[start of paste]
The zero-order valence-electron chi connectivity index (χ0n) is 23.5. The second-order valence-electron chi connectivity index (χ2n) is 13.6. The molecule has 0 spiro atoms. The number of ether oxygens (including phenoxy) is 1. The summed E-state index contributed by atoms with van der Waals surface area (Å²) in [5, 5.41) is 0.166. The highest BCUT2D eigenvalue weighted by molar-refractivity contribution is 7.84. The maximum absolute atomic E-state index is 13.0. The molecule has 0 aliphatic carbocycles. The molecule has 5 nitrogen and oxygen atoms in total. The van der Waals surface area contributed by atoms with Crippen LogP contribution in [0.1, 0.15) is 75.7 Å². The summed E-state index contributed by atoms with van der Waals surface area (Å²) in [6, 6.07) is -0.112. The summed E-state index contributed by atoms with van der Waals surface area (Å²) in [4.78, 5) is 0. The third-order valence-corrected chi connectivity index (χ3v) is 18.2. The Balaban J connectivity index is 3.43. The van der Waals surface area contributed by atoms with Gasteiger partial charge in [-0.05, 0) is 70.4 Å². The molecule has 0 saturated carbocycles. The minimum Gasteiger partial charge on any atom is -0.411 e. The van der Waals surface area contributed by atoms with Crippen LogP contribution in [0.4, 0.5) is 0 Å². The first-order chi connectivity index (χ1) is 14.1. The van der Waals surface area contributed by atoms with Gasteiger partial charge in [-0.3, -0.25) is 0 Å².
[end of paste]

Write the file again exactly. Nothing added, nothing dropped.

The zero-order valence-electron chi connectivity index (χ0n) is 23.5. The second-order valence-electron chi connectivity index (χ2n) is 13.6. The molecule has 0 spiro atoms. The number of ether oxygens (including phenoxy) is 1. The summed E-state index contributed by atoms with van der Waals surface area (Å²) in [5, 5.41) is 0.166. The highest BCUT2D eigenvalue weighted by molar-refractivity contribution is 7.84. The maximum absolute atomic E-state index is 13.0. The molecule has 0 aliphatic carbocycles. The molecule has 5 nitrogen and oxygen atoms in total. The van der Waals surface area contributed by atoms with Crippen LogP contribution in [0.1, 0.15) is 75.7 Å². The summed E-state index contributed by atoms with van der Waals surface area (Å²) in [6, 6.07) is -0.112. The summed E-state index contributed by atoms with van der Waals surface area (Å²) in [4.78, 5) is 0. The third-order valence-corrected chi connectivity index (χ3v) is 18.2. The Balaban J connectivity index is 3.43. The van der Waals surface area contributed by atoms with Gasteiger partial charge in [-0.05, 0) is 70.4 Å². The molecule has 0 saturated carbocycles. The minimum Gasteiger partial charge on any atom is -0.411 e. The van der Waals surface area contributed by atoms with Crippen LogP contribution in [0.4, 0.5) is 0 Å². The first-order chi connectivity index (χ1) is 14.1. The van der Waals surface area contributed by atoms with Gasteiger partial charge in [-0.3, -0.25) is 0 Å².